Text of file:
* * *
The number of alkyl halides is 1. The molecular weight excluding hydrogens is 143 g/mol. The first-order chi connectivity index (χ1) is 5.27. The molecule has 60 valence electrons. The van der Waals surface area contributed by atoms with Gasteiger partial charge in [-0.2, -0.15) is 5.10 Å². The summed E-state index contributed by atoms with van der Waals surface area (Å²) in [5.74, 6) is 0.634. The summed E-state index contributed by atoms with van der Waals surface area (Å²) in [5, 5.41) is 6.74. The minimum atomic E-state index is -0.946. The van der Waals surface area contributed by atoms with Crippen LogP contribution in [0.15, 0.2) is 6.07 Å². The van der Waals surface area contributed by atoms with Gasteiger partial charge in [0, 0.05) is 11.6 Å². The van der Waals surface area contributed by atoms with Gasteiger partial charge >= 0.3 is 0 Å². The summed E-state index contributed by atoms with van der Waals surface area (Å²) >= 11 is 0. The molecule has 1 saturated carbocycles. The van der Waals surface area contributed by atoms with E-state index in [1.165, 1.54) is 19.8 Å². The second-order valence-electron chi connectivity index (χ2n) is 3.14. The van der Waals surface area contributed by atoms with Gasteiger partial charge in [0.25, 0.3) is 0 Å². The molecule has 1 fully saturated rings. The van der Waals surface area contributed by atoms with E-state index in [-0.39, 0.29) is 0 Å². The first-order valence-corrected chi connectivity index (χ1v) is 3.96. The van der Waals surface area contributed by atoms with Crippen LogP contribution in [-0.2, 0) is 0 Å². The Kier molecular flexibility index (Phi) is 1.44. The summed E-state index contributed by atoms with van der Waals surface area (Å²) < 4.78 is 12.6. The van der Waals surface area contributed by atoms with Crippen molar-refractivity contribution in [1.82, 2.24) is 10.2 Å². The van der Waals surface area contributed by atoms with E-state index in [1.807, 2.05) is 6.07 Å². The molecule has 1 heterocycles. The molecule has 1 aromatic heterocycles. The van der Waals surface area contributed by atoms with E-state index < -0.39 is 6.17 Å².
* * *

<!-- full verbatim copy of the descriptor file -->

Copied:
The number of alkyl halides is 1. The molecular weight excluding hydrogens is 143 g/mol. The first-order chi connectivity index (χ1) is 5.27. The molecule has 60 valence electrons. The van der Waals surface area contributed by atoms with Gasteiger partial charge in [-0.2, -0.15) is 5.10 Å². The summed E-state index contributed by atoms with van der Waals surface area (Å²) in [5.74, 6) is 0.634. The summed E-state index contributed by atoms with van der Waals surface area (Å²) in [5, 5.41) is 6.74. The minimum atomic E-state index is -0.946. The van der Waals surface area contributed by atoms with Crippen LogP contribution in [0.15, 0.2) is 6.07 Å². The van der Waals surface area contributed by atoms with Gasteiger partial charge in [0, 0.05) is 11.6 Å². The van der Waals surface area contributed by atoms with Gasteiger partial charge >= 0.3 is 0 Å². The summed E-state index contributed by atoms with van der Waals surface area (Å²) >= 11 is 0. The molecule has 1 saturated carbocycles. The van der Waals surface area contributed by atoms with E-state index in [1.165, 1.54) is 19.8 Å². The second-order valence-electron chi connectivity index (χ2n) is 3.14. The van der Waals surface area contributed by atoms with Gasteiger partial charge in [0.25, 0.3) is 0 Å². The molecule has 1 fully saturated rings. The van der Waals surface area contributed by atoms with E-state index in [-0.39, 0.29) is 0 Å². The first-order valence-corrected chi connectivity index (χ1v) is 3.96. The van der Waals surface area contributed by atoms with Crippen LogP contribution in [-0.2, 0) is 0 Å². The Kier molecular flexibility index (Phi) is 1.44. The summed E-state index contributed by atoms with van der Waals surface area (Å²) < 4.78 is 12.6. The van der Waals surface area contributed by atoms with Crippen molar-refractivity contribution in [1.82, 2.24) is 10.2 Å². The van der Waals surface area contributed by atoms with E-state index in [1.807, 2.05) is 6.07 Å². The molecule has 1 heterocycles. The molecule has 1 aromatic heterocycles. The van der Waals surface area contributed by atoms with E-state index < -0.39 is 6.17 Å².